SAS doctors report lack of time for professional development
Authors: Helen Jaques
Publication date: 15 Jun 2012
Many staff, associate specialist, and specialty (SAS) doctors do not have time for continuing professional development, and a fifth have been refused study leave, a survey by the BMA has found.
Although around half (56%) of the 361 SAS doctors who responded to the online survey had one supporting professional activity (SPA) spot a week in their job plan, in line with the specialty doctor and associate specialist contracts introduced in April 2008, almost a fifth (18%) had less than one SPA.
A third (34%) of respondents were not able to use their entire SPA time, saying that the lack of time was most often a result of clinical workload (90% of these respondents) and administration and meetings (62%).
The Academy of Medical Royal Colleges has recommended that hospital doctors need a minimum of 1.5 SPAs a week to stay up to date for revalidation, not including annual study leave.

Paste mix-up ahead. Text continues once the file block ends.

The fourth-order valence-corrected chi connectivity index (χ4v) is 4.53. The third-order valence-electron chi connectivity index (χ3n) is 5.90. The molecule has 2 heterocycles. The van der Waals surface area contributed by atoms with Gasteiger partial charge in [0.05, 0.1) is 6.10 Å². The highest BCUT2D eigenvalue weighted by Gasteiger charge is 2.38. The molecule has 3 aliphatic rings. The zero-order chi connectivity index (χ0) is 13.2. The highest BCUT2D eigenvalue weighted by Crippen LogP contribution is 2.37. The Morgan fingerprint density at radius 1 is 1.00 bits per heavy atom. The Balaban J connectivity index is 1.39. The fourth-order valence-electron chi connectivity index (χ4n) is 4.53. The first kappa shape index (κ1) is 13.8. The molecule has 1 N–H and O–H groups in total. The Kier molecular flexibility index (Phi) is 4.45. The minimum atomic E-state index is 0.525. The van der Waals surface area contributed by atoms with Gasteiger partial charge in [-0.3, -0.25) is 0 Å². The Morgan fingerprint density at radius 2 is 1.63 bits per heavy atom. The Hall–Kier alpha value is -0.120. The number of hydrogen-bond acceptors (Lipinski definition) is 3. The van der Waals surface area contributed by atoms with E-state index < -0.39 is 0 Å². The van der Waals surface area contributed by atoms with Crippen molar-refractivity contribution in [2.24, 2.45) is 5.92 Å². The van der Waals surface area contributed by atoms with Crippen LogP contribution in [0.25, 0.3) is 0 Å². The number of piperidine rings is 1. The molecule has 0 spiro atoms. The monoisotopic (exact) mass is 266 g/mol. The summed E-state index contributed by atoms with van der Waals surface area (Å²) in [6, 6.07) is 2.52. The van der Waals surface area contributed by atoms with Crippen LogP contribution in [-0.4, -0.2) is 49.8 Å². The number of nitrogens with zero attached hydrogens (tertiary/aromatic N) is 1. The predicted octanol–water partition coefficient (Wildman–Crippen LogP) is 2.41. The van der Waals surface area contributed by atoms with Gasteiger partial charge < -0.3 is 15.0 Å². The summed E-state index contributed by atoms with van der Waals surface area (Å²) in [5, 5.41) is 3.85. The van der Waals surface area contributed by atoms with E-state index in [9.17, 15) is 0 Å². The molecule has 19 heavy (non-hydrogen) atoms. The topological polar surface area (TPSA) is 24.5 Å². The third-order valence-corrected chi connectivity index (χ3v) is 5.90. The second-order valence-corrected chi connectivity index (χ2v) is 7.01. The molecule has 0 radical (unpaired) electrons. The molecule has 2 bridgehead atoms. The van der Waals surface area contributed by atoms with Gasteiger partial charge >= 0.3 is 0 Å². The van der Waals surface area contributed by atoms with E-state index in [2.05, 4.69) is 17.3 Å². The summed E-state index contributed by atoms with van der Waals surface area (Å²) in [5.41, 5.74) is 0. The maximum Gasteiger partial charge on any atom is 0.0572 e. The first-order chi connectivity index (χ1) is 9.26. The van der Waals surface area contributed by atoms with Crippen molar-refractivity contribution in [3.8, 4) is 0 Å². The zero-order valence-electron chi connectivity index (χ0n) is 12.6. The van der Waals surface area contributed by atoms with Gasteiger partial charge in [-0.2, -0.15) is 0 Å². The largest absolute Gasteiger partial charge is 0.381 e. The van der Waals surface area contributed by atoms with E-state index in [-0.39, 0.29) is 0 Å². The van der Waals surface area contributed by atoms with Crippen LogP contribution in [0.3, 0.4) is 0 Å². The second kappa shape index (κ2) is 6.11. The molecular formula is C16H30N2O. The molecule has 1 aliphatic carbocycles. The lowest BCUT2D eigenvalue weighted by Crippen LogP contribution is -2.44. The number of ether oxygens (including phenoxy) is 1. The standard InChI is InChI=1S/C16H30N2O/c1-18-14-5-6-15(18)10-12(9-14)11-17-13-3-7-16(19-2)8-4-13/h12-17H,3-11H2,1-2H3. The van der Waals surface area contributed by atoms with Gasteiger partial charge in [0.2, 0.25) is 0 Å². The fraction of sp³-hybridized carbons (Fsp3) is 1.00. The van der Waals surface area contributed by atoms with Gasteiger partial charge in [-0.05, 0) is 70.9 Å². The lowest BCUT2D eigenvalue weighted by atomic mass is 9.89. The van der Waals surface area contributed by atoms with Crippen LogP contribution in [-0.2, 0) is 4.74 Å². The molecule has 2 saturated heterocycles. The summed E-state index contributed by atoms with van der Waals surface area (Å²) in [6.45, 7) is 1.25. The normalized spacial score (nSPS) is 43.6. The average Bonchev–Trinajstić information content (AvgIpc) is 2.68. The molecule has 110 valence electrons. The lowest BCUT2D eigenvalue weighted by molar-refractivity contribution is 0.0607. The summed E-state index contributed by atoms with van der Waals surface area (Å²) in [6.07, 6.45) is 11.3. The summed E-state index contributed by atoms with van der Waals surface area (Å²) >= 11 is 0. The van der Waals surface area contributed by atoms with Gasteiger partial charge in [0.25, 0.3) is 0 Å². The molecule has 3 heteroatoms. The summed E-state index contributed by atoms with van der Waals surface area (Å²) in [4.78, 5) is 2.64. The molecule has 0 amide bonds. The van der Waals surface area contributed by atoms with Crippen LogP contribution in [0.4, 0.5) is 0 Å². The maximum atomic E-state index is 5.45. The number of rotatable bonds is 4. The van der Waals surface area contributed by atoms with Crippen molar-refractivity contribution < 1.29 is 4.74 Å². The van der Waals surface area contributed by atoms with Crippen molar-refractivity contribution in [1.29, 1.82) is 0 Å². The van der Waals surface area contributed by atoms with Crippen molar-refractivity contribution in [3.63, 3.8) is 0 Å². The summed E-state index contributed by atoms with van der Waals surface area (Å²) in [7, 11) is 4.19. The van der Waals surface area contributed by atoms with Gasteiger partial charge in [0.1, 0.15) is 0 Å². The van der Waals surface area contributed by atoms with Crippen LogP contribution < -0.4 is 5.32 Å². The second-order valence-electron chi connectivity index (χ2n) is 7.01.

Just over a fifth (22%) of respondents reported having had study leave refused previously, and a third (34%) did not automatically receive full funding with any approved study leave application. Respondents reported taking an average 6.3 days of study leave in 2011.
The survey also found that most SAS doctors are involved in training and appraisal of other doctors and medical students. However, around half had experienced barriers to doing appraisal and training, with lack of time the reason most often cited.
SAS doctors were most likely to be involved in the training of junior doctors (88%) and medical students (84%). More than half (57%) also provided training and development to other SAS doctors, and more than a third (38%) were involved in training consultant colleagues.
Roughly half of the respondents reported barriers to becoming more involved in training (55%) and appraisal (53%), with lack of time, not being on a specialist register, and having no support from their employer the barriers most commonly cited.
All 5629 BMA members who are SAS doctors were invited to take part in the online survey. The BMA has warned that the low response rate (6.4%) and the low number of respondents who qualified outside the European Union mean that the results may not be representative of the UK SAS workforce as a whole.
Helen Jaques news reporter